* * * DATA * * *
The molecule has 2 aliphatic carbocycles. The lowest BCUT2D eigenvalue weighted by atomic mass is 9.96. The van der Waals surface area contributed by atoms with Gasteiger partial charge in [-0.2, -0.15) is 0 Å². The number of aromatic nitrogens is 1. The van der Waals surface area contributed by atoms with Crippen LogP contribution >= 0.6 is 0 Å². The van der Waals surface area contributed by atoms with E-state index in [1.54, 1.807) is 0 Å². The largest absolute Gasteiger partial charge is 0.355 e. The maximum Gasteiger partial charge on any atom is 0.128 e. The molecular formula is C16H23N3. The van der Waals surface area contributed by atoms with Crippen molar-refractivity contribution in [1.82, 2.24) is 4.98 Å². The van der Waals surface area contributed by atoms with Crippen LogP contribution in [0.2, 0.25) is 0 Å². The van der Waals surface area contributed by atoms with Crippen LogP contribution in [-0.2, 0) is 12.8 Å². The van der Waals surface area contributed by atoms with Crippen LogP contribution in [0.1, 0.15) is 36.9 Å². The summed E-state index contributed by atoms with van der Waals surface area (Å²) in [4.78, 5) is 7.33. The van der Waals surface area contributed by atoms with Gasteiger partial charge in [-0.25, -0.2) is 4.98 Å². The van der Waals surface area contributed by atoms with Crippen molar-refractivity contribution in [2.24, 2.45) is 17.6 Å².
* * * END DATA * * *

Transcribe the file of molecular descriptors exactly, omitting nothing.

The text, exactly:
The molecule has 2 aliphatic carbocycles. The lowest BCUT2D eigenvalue weighted by atomic mass is 9.96. The van der Waals surface area contributed by atoms with Gasteiger partial charge in [-0.2, -0.15) is 0 Å². The number of aromatic nitrogens is 1. The van der Waals surface area contributed by atoms with Crippen LogP contribution >= 0.6 is 0 Å². The van der Waals surface area contributed by atoms with E-state index in [1.54, 1.807) is 0 Å². The largest absolute Gasteiger partial charge is 0.355 e. The maximum Gasteiger partial charge on any atom is 0.128 e. The molecular formula is C16H23N3. The van der Waals surface area contributed by atoms with Crippen molar-refractivity contribution in [1.82, 2.24) is 4.98 Å². The van der Waals surface area contributed by atoms with Crippen LogP contribution in [0.2, 0.25) is 0 Å². The van der Waals surface area contributed by atoms with Crippen LogP contribution in [-0.2, 0) is 12.8 Å². The van der Waals surface area contributed by atoms with Crippen LogP contribution in [0.1, 0.15) is 36.9 Å². The summed E-state index contributed by atoms with van der Waals surface area (Å²) in [4.78, 5) is 7.33. The van der Waals surface area contributed by atoms with Gasteiger partial charge in [-0.25, -0.2) is 4.98 Å². The van der Waals surface area contributed by atoms with Crippen molar-refractivity contribution in [2.24, 2.45) is 17.6 Å².